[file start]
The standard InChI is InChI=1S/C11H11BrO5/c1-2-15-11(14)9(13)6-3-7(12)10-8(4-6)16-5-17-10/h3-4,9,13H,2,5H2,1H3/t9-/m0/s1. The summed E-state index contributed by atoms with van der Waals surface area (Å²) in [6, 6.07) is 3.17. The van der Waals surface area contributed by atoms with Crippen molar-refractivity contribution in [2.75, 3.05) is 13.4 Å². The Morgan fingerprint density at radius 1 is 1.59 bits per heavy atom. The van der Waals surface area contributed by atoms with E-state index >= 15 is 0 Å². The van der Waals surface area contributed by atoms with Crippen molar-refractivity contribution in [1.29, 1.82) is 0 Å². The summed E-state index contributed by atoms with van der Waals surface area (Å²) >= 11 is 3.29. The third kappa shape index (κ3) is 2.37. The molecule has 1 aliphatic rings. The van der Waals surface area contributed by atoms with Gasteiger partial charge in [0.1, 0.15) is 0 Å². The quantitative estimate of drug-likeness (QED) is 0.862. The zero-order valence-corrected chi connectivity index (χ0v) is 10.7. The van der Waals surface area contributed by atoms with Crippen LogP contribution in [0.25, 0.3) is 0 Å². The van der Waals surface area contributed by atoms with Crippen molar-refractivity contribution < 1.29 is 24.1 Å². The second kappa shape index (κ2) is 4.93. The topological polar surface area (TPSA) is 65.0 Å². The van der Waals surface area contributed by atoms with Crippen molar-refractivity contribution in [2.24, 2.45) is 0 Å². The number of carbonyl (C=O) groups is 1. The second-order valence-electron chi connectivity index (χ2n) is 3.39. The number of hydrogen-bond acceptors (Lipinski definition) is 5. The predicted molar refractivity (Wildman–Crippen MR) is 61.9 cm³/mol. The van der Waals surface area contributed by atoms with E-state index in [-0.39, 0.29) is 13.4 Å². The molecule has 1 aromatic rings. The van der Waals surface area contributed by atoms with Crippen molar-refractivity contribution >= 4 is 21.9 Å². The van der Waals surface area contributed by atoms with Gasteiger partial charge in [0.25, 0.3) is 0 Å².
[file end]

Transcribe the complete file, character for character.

The standard InChI is InChI=1S/C11H11BrO5/c1-2-15-11(14)9(13)6-3-7(12)10-8(4-6)16-5-17-10/h3-4,9,13H,2,5H2,1H3/t9-/m0/s1. The summed E-state index contributed by atoms with van der Waals surface area (Å²) in [6, 6.07) is 3.17. The van der Waals surface area contributed by atoms with Crippen molar-refractivity contribution in [2.75, 3.05) is 13.4 Å². The Morgan fingerprint density at radius 1 is 1.59 bits per heavy atom. The van der Waals surface area contributed by atoms with E-state index >= 15 is 0 Å². The van der Waals surface area contributed by atoms with Crippen molar-refractivity contribution in [1.29, 1.82) is 0 Å². The summed E-state index contributed by atoms with van der Waals surface area (Å²) >= 11 is 3.29. The third kappa shape index (κ3) is 2.37. The molecule has 1 aliphatic rings. The van der Waals surface area contributed by atoms with Gasteiger partial charge in [0.1, 0.15) is 0 Å². The quantitative estimate of drug-likeness (QED) is 0.862. The zero-order valence-corrected chi connectivity index (χ0v) is 10.7. The van der Waals surface area contributed by atoms with Crippen LogP contribution in [0.25, 0.3) is 0 Å². The van der Waals surface area contributed by atoms with Crippen molar-refractivity contribution < 1.29 is 24.1 Å². The second kappa shape index (κ2) is 4.93. The topological polar surface area (TPSA) is 65.0 Å². The van der Waals surface area contributed by atoms with Crippen molar-refractivity contribution in [2.24, 2.45) is 0 Å². The number of carbonyl (C=O) groups is 1. The second-order valence-electron chi connectivity index (χ2n) is 3.39. The number of hydrogen-bond acceptors (Lipinski definition) is 5. The predicted molar refractivity (Wildman–Crippen MR) is 61.9 cm³/mol. The van der Waals surface area contributed by atoms with E-state index in [-0.39, 0.29) is 13.4 Å². The molecule has 1 aromatic rings. The van der Waals surface area contributed by atoms with Crippen molar-refractivity contribution >= 4 is 21.9 Å². The van der Waals surface area contributed by atoms with Gasteiger partial charge in [0.25, 0.3) is 0 Å².